Deuteronomy 23:4: “… because they did not run out to meet you with food and water on your way out of Egypt and because they hired Bala’am the son of Be’or from Pethor in Aram Naharayim against you, to curse you.” (See Deuteronomy 2:19 and Numbers 22:1-2.)
To sum up: through illogical methods of reasoning, the Rabbis have invented an entirely new category of Israelite, the bastard child, which never before existed as a separate category, and which is never mentioned anywhere in the Torah as having special laws applying to it.
There are two other matters which need to be discussed regarding the issue of Mamzer. One has to do with a claim made by the Rabbis and the second has to do with a claim usually made by secular Bible critics.
The first matter stems from events in the book of Ruth, in which Ruth the Moabitess joins the nation of Israel. The question is asked, “How can Ruth, a Moabite, join the nation of Israel, when Deuteronomy 23:3 prohibits all Moabites from joining the ‘assemby of Yehowah’”?
First a bit of background: Ruth expresses her intention to join the people of Israel in Ruth 1:16:
Ruth 1:16: “Ruth said [to Naomi], ‘Do not pressure me to turn away from you and leave you, because wherever you go, I will go, and wherever you sleep, I will sleep. Your people are my people and your Elohim is my Elohim.”
In contrast to the belief of certain Karaites, I do not believe that Ruth became an Israelite at the moment that she made this declaration. By making the oath, she declared her intention to become an Israelite, but she was not yet an Israelite. However, Yehowah was with her, and did not allow her words to return upon her empty. She did become an Israelite, but only later in the book of Ruth — specifically, at the moment that Boaz acquired her as a wife as part of Machlon’s inheritance:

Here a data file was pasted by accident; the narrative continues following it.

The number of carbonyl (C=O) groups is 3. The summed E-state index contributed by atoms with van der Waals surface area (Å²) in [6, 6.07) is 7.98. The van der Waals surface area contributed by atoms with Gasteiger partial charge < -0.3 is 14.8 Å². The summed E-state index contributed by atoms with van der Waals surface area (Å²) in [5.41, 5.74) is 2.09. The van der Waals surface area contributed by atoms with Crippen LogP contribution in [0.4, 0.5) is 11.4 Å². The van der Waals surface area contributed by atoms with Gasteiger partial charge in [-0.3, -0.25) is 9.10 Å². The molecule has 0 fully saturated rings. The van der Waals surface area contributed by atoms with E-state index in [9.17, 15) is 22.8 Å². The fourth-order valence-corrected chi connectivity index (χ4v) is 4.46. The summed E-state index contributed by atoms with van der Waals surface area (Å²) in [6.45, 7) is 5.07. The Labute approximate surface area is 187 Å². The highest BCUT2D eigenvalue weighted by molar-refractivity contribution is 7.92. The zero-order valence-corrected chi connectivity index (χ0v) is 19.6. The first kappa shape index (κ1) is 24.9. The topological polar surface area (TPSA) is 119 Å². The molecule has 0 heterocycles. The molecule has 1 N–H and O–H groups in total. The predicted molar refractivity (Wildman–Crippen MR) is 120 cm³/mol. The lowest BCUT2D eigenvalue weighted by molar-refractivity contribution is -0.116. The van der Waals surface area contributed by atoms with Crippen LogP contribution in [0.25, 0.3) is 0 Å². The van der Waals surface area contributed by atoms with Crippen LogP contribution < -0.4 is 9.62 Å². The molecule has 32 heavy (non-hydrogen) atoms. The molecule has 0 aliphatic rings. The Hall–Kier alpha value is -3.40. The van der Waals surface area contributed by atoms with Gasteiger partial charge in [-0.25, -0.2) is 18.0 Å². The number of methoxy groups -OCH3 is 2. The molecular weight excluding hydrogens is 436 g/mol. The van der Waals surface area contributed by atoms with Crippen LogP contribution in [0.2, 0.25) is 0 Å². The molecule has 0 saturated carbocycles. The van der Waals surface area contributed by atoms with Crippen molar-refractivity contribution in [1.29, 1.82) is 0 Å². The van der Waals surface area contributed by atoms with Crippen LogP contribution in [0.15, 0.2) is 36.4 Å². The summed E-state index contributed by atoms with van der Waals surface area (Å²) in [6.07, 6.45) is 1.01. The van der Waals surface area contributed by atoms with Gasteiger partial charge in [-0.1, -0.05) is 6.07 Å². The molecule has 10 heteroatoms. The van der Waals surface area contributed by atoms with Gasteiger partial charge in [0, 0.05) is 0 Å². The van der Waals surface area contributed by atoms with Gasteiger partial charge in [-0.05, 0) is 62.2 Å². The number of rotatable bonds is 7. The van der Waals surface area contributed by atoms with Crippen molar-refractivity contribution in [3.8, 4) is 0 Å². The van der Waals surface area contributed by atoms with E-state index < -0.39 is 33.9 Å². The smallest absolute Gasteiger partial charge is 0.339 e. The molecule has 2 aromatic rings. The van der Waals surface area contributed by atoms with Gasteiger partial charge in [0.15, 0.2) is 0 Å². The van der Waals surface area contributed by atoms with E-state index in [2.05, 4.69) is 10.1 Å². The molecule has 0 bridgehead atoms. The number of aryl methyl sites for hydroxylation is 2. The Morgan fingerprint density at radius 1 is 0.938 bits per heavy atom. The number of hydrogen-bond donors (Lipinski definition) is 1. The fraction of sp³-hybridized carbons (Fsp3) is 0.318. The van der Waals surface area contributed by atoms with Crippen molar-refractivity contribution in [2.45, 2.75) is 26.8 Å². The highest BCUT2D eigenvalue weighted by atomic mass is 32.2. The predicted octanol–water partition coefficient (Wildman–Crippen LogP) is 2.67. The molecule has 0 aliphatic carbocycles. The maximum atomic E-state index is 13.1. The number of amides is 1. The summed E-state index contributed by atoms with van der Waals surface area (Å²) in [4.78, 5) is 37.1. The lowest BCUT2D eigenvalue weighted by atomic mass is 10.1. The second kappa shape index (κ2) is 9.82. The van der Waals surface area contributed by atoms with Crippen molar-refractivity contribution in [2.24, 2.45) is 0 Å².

Ruth 4:8-10: “… Boaz said to the elders and to all of the people, ‘Today you are witnesses that I have acquired from Naomi all the assets of of Elimelech, as well as those of Kilyon and Machlon. I have also acquired Ruth the Moabitess, Machlon’s wife, as my wife, so that I may establish the name of the deceased upon [the land of] his inheritance. …’”
The above passages are difficult to understand unless one is familiar with the laws of levirate marriage. Levirate marriage was a common custom in ancient cultures whereby a deceased man’s brother would marry the widow. Yibbum is the Torah’s particular version of levirate marriage. In the case of yibbum, the Torah’s main concern is ensuring the continuation of the deceased brother’s name within Israel. The children born from this union become, in a sense, the deceased brother’s children, and they eventually receive his land inheritance. The above passages from the book of Ruth now become clear: as part of acquiring the inheritance of Machlon, Boaz also “acquires” Ruth, Machlon’s former wife, under the obligation of yibbum. Boaz is able to acquire the inheritance only after he defers to one of Elimelech’s closer relatives (Ruth 4:1-8), called simply “the redeemer” (ha-go’el). The title “the redeemer” implies that he is the one who has the first opportunity (and therefore, obligation) to acquire Elimelech’s inheritance. It is only when “the redeemer” forgoes his right and rejects his obligation, that Boaz, next in line, steps in and takes on the role of “the redeemer”. Note that Boaz is able to redeem Elimelech’s inheritance even though he is not Elimelech’s (or Machlon’s) brother. This is because the Hebrew word “ach” (brother) also means “kin”, so any close kin of the deceased can perform the obligation of yibbum.